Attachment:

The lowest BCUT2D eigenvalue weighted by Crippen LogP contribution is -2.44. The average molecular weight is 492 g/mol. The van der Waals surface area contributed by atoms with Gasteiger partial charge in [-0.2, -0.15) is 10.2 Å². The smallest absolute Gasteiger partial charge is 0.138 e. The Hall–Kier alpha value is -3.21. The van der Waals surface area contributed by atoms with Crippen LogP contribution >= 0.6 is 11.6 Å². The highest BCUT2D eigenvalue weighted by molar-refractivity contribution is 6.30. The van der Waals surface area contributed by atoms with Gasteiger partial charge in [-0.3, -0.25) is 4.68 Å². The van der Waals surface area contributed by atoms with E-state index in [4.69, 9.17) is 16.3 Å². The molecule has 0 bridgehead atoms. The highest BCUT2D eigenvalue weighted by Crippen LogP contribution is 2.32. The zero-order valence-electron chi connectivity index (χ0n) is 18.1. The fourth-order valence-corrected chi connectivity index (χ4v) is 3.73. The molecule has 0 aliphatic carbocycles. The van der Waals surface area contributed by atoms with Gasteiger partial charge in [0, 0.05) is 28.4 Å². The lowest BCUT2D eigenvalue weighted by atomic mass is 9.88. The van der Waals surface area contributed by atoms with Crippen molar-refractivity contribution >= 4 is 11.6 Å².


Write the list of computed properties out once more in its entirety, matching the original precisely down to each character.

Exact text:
The lowest BCUT2D eigenvalue weighted by Crippen LogP contribution is -2.44. The average molecular weight is 492 g/mol. The van der Waals surface area contributed by atoms with Gasteiger partial charge in [-0.2, -0.15) is 10.2 Å². The smallest absolute Gasteiger partial charge is 0.138 e. The Hall–Kier alpha value is -3.21. The van der Waals surface area contributed by atoms with Crippen LogP contribution >= 0.6 is 11.6 Å². The highest BCUT2D eigenvalue weighted by molar-refractivity contribution is 6.30. The van der Waals surface area contributed by atoms with Gasteiger partial charge in [-0.3, -0.25) is 4.68 Å². The van der Waals surface area contributed by atoms with E-state index in [4.69, 9.17) is 16.3 Å². The molecule has 0 bridgehead atoms. The highest BCUT2D eigenvalue weighted by Crippen LogP contribution is 2.32. The zero-order valence-electron chi connectivity index (χ0n) is 18.1. The fourth-order valence-corrected chi connectivity index (χ4v) is 3.73. The molecule has 0 aliphatic carbocycles. The van der Waals surface area contributed by atoms with Gasteiger partial charge in [0, 0.05) is 28.4 Å². The lowest BCUT2D eigenvalue weighted by atomic mass is 9.88. The van der Waals surface area contributed by atoms with Crippen molar-refractivity contribution >= 4 is 11.6 Å².